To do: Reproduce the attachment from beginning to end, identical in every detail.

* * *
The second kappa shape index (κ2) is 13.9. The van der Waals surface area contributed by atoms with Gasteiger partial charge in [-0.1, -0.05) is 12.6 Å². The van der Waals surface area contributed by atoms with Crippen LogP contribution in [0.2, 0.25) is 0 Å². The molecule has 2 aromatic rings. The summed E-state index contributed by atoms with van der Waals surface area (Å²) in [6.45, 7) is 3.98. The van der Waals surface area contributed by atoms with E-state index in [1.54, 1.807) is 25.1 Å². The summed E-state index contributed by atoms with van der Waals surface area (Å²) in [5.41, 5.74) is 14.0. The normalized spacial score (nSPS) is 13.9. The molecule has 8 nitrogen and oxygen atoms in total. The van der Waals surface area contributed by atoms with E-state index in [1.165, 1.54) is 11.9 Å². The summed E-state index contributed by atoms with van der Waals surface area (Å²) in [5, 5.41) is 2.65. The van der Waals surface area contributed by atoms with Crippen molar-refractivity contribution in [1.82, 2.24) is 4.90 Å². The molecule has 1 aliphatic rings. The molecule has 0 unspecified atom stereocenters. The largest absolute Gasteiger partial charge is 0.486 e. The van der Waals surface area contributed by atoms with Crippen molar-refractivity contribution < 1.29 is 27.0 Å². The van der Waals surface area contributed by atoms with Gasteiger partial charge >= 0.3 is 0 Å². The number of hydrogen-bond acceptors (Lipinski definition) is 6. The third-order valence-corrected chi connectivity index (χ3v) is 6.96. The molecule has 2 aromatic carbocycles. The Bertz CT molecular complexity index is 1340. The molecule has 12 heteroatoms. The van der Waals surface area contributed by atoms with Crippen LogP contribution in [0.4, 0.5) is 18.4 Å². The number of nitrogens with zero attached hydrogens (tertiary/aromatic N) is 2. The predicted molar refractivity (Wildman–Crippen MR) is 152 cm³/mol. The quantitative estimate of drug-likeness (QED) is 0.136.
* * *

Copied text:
The second kappa shape index (κ2) is 13.9. The van der Waals surface area contributed by atoms with Gasteiger partial charge in [-0.1, -0.05) is 12.6 Å². The van der Waals surface area contributed by atoms with Crippen LogP contribution in [0.2, 0.25) is 0 Å². The molecule has 2 aromatic rings. The summed E-state index contributed by atoms with van der Waals surface area (Å²) in [6.45, 7) is 3.98. The van der Waals surface area contributed by atoms with E-state index in [1.54, 1.807) is 25.1 Å². The summed E-state index contributed by atoms with van der Waals surface area (Å²) in [5.41, 5.74) is 14.0. The normalized spacial score (nSPS) is 13.9. The molecule has 8 nitrogen and oxygen atoms in total. The van der Waals surface area contributed by atoms with E-state index in [1.165, 1.54) is 11.9 Å². The summed E-state index contributed by atoms with van der Waals surface area (Å²) in [5, 5.41) is 2.65. The van der Waals surface area contributed by atoms with Crippen molar-refractivity contribution in [1.82, 2.24) is 4.90 Å². The molecule has 1 aliphatic rings. The molecule has 0 unspecified atom stereocenters. The largest absolute Gasteiger partial charge is 0.486 e. The van der Waals surface area contributed by atoms with Crippen molar-refractivity contribution < 1.29 is 27.0 Å². The van der Waals surface area contributed by atoms with Gasteiger partial charge >= 0.3 is 0 Å². The number of hydrogen-bond acceptors (Lipinski definition) is 6. The third-order valence-corrected chi connectivity index (χ3v) is 6.96. The molecule has 2 aromatic carbocycles. The Bertz CT molecular complexity index is 1340. The molecule has 12 heteroatoms. The van der Waals surface area contributed by atoms with Crippen LogP contribution in [0.4, 0.5) is 18.4 Å². The number of nitrogens with zero attached hydrogens (tertiary/aromatic N) is 2. The predicted molar refractivity (Wildman–Crippen MR) is 152 cm³/mol. The quantitative estimate of drug-likeness (QED) is 0.136.